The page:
In classic form, Jesus turns the lawyer’s question back to him and asks, “Now think clearly dear lawyer, who of the three was the neighbor to the one half-dead in the ditch?” “Wait” says the lawyer, “I asked you who is my neighbor? Who is the one who would be worth my time to care for?” Good grief, all he wanted was to know the limits on whom he is to love - and Jesus hits him with this. The term ‘question’ comes from the shorter word ‘quest’, meaning ‘to search out,’ ‘to go on a journey’. And Jesus takes the lawyer on a quest beyond the reaches of his belief and the boundaries of his compassion, and then shoves him over the limit!  After a moment, the lawyer grudgingly replies – “I guess, I suppose it was the one who had compassion.”  He can’t even use the term ‘Samaritan’ it’s so hard for him.

July 7, 2019

I Send You Out

A sermon by Andrew Fleishman.

The gospel of Jesus is intentional and reciprocal. It is never a one-way transaction, it is deeply connected. Reciprocity is a vehicle by which creation is restored and a conduit where the love of Jesus is conveyed in most powerful ways. As I reflect on this I am reminded of the protestation that the apostles gave to Jesus when he bid them to come to him so that he might wash their feet. The Apostles responded exactly how I would have responded. Surely not!! No way Jesus, I’ll wash your feet but you should never wash mine. I mean, you are Jesus, surely you aren’t thinking clearly right now. And Jesus hit them and us with these revelatory and haunting words. “Unless I wash you, you have no part with me.”

June 30, 2019

Jesus on a Road Trip

A sermon by Luana Uluave.

If I were on the road trip, would I stay or would I go? Notice who stays with Jesus, and who doesn’t. The ones who stay are not in any way perfect or perfectly fit for the service they have taken on. But they are willing to stay the course, walk the path, traipse through unfriendly Samaria, learn to make good time on the road.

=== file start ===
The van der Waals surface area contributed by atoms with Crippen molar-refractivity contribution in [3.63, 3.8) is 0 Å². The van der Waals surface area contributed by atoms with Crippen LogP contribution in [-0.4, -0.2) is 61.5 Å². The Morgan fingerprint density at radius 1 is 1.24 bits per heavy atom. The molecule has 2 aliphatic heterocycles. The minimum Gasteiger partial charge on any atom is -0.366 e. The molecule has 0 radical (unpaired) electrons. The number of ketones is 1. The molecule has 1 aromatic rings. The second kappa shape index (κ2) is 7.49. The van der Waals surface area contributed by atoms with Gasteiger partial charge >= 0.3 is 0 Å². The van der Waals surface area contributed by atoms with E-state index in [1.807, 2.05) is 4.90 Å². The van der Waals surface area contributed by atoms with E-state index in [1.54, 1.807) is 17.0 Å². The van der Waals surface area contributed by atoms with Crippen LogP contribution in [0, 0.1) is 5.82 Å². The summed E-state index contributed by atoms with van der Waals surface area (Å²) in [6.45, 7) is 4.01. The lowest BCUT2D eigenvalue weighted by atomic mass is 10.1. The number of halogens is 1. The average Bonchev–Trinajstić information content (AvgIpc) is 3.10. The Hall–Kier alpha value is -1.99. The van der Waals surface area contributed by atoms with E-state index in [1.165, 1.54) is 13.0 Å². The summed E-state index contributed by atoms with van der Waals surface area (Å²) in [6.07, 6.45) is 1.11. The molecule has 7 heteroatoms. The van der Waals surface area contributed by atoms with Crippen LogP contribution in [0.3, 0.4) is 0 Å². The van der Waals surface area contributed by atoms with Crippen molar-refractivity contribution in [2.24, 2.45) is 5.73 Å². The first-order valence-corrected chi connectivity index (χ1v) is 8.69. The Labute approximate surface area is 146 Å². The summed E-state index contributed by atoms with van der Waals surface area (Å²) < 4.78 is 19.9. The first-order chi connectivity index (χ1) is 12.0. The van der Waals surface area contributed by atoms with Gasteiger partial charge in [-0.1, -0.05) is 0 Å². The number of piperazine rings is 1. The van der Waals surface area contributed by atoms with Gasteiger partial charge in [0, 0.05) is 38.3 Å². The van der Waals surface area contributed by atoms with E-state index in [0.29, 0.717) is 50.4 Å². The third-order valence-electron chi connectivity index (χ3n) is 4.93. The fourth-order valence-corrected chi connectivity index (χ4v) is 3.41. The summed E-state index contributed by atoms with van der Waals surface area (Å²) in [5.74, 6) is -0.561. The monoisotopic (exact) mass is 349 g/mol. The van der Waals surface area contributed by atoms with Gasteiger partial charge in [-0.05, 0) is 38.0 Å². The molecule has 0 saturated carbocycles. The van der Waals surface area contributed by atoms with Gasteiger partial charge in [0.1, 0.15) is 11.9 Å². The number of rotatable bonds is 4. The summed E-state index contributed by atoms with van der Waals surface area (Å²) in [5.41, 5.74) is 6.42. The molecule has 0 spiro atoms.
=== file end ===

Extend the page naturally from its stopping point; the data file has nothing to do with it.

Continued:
This part of the story reminds us that Jesus - the Jesus of the text - is a radical, intense leader, and if we’re getting too cozy with Pleasant Jesus we might be missing out on our own call issued through Revolutionary Jesus.

June 23, 2019

A Meeting at the Edge

A sermon by Reverend Catherine Putnam-Netto.

The world is no longer a place where seas split and donkeys talk, and where water turns into wine. Now, instead of instantaneous miracles, we live mostly in an age when God’s presence and healing touch are made known much more ploddingly… though our hands, our prayers, through medicine and healing therapies.

It was Jesus’ humanity that first touched the man’s soul and invited him into a safe place – a place where God’s love for the man could be heard. And it was then – once the man was in this space - that Jesus’ divinity could offer a cure to the ails of his mind and body.

June 16, 2019

“The Furious Struggle”

A sermon by Andrew Fleishman.

I ask this question. What does one do when light has shined into one’s soul and the light within is darkness? Heavy words I know. Darkness could mean many things, resistance, hesitance, skepticism, stubbornness… The question I am asking is where do we go while in the midst of the furious struggle of our heart when light is shined upon it?

June 9, 2019

Pentecost for Today

A sermon by Luana Uluave.

I think by taking a look at the “they” and the “where” in this story, we can commemorate them in that faraway place—but as important, I hope we can take a moment to find the us, in this place, as we celebrate Pentecost for today. Here we are, fifty days past Easter, together in a place, in this place—and I want you to look around right now and see the “we” that we are. What is being born among us, as we gather all together in this one place today?

May 26, 2019

“Do You Want To Be Healed?”

You know, Jesus is often identified with the Golden Rule: “Do unto others as you would have them do unto you.” Jesus is, in fact, often stamped with the authorship of that phrase, but you can find a number of versions of it cropping up in cultures all around the globe. And listen, there are limits to the Golden Rule.  For my money, if Jesus is the author of any “rule” it would have to have been what is becoming known today as the Platinum Rule. That one goes this way –  “Do unto others as they would be done by.”  That is to say, don’t just do for people what you would like – take the time to find out what they might really like before you “help” them.